Ted Egan, chief economist in the controller's office, noted dryly that CleanPowerSF is required to meet or beat PG&E rates for only the first 60 days of service. After that, it must "intend" to offer competitive rates. "It's certainly not much of a value to the customer to only have 60 days of guaranteed rates," he told SF Weekly. In a rather suspicious coincidence, the meet-or-beat mandate expires at the same time customers' free opt-out period does; if they want to leave after that, they must pay a fine of an as-yet-undetermined amount. "It's going to be an issue," he said. "People could feel like, 'Well, my rates were the same as PG&E's during the opt-out period, and after the opt-out period they went through the roof.'"
The controller's office also warned that the financial burdens of implementing the plan's ambitious renewable energy goals could fall most heavily on the city's poorest residents. The report forecasts a situation in which more-savvy energy users, such as affluent homeowners and large businesses, opt out of CleanPowerSF because of its higher rates, leaving the cost of the program to be borne disproportionately by the poor — who, according to the controller's office, as a group pay less attention to the details of their energy bills.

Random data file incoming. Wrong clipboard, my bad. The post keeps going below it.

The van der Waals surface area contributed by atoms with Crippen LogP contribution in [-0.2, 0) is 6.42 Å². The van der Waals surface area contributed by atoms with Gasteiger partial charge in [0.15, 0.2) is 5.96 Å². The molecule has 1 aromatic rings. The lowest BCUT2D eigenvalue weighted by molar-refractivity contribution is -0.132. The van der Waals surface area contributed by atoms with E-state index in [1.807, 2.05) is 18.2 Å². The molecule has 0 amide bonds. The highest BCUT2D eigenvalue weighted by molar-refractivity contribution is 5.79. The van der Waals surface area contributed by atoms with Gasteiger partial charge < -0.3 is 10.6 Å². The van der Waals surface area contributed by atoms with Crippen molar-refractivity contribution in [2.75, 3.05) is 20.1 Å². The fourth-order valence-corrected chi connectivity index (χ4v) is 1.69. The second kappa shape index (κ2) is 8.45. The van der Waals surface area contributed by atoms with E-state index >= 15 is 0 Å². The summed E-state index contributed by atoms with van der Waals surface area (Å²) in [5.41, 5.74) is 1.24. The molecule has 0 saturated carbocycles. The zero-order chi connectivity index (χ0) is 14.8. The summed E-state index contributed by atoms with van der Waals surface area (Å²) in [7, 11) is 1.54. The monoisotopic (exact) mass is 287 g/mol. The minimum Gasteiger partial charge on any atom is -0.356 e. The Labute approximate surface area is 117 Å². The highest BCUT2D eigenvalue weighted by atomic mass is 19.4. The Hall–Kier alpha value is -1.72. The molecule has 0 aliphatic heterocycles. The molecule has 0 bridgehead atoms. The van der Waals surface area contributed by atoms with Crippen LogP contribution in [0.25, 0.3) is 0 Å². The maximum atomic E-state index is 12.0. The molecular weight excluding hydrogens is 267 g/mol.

This "double impact," as the report called it — poorer ratepayers devoting larger portions of their income toward the ideological prize of a green city — could be especially severe if CleanPowerSF fails to enroll large industrial and commercial customers (for example, proprietors of the big office buildings clustered in the Financial District). This is not a far-fetched scenario. A summer 2007 survey of 111 S.F. business executives by the city's Chamber of Commerce found that 74 percent would prefer PG&E to the City and County of San Francisco as an energy provider. If the fate of Proposition H is any indication, that sentiment is mirrored, albeit on a less dramatic scale, among the city's voters.
Barbara Hale, the senior San Francisco Public Utilities Commission staffer who for years has been the commission's point person on CleanPowerSF, said the answer to such concerns lies in a diligent public-information campaign, including not only direct mail to customers but also advertisements such as billboards and bus panels. "As a public entity, we certainly don't want any 'gotchas,'" she said.
The SFPUC has already produced a brochure for CleanPowerSF that will be circulated among neighborhood associations in the coming months. At the request of Supervisor Chris Daly, who until a few weeks ago sat on LAFCo, the pamphlet is an eerily vibrant green. "Make the green more green," he insisted at the September meeting where the first draft of the brochure was reviewed.